- The mold tool then closes around the parison.
- The parison is then inflated using high-pressure air, which forces it to expand and conform to the shape of the mold.
- Once the moulding is blown, it is cooled using either water or air, to solidify the plastic so it retains the shape of the cavity.
- The mold is then opened, and the finished part is ejected. Excess plastic is trimmed off, and the finished product is inspected for quality.
In the Injection Blow Molding (IBM) process, the parison is injection molded before being moved into the blow molding stage, allowing much greater detail in, for example the neck and threads of a bottle. This pre-molded parison can be delivered hot from the injection stage, or reheated in place. In either case, the blow mold tooling will contain features that support the more precisely pre-molded areas, so that this detail is retained in the reheating.
Injection molding cycle times can range from a few seconds per shot (for very small parts) to several minutes for large moldings.
Multiple cavity tooling slightly increases cycle times, but when 10 parts are molded in one shot, the machine time advantages are significant.
Addition of hot runners, which keep the galleries liquid, allow faster cycles (and less material use).
Addition of ‘tab’ gates and stripper plates can remove the need for any post mold trimming.
Blow molding cycle times are generally short, potentially as low as 2-5 seconds for a single shot machine. Multi tool setups, running tools in parallel, reduce cycle times but significantly increase equipment costs.
Injection molding is ideal for high precision and high speed production of large quantities of parts. It is common to hold tolerances of +/-0.1mm on critical dimensions, where general tolerancing of +/- 0.25mm is regularly achieved.
Blow molding is by its nature less precise, because the type of vessels that are blow molded rarely fit into complex assemblies, so they are free of the precision required in assembly parts. General tolerances of +/-0.5 mm in blow molding are considered sufficient. Where a blow molded part must fit precisely to other (often injection molded) parts, an IBM process allows blow molded parts with limited areas of injection molded precision.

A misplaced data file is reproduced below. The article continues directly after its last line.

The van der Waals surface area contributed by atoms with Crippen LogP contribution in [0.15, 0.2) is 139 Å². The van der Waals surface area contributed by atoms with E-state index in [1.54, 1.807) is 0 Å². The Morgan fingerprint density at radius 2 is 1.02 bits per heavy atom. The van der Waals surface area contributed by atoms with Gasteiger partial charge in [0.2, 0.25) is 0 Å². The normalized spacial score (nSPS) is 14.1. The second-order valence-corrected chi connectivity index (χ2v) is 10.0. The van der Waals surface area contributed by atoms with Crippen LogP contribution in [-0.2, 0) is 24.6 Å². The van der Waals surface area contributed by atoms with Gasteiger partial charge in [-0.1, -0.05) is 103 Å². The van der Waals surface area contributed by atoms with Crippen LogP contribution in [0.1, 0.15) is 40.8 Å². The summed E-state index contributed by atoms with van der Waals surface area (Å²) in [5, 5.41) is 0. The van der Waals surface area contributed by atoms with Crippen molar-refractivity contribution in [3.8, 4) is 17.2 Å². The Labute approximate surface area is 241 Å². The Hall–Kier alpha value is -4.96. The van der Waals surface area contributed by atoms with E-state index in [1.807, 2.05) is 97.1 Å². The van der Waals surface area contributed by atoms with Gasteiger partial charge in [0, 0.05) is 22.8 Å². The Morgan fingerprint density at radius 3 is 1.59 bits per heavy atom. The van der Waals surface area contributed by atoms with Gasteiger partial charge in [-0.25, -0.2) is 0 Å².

Complexity of Models
There is essentially no limit to the complexity of injection molded parts, as long as they can follow a split line (where the tool parts, to open) with only minor undercuts (both in number and size). Any degree of non-undercut curvature and complexity required will have little or no effect on moldability.
Features as small as 0.2mm can be faithfully reproduced, irrespective of the size of the part they appear on. High aspect ratio sections of 10:1 and greater can be molded reliably, allowing the forming of springs and snaps.
Precision undercuts of similar proportions can be molded, where a slide can allow the steel of the tool to withdraw from ‘above’ the undercut before ejection.
Textures on 20µm, and even smaller in some material/tooling setups, can be faithfully reproduced, allowing large areas to be uniformly cosmetic textured by photochemical and laser processes. text and logo/branding of similar scale is very reliably reproduced.
Blow molding is less suited to the high precision outcomes of injection molding, but complex and accurately produced parts can be made that reliably reproduce features as small as 0.2mm. Some texturing is also possible.
One direction of undercut is generally considered simple in blow molding – for example the forming of integrated (hollow) handles on bottles. These handles are formed as the two sides of the tool pinch the expanding parison, as they close.
Lead Time Length
Injection mold tooling is usually delivered from design to first trial in around 40-60 working days, sometimes longer for particularly complex or involved tooling.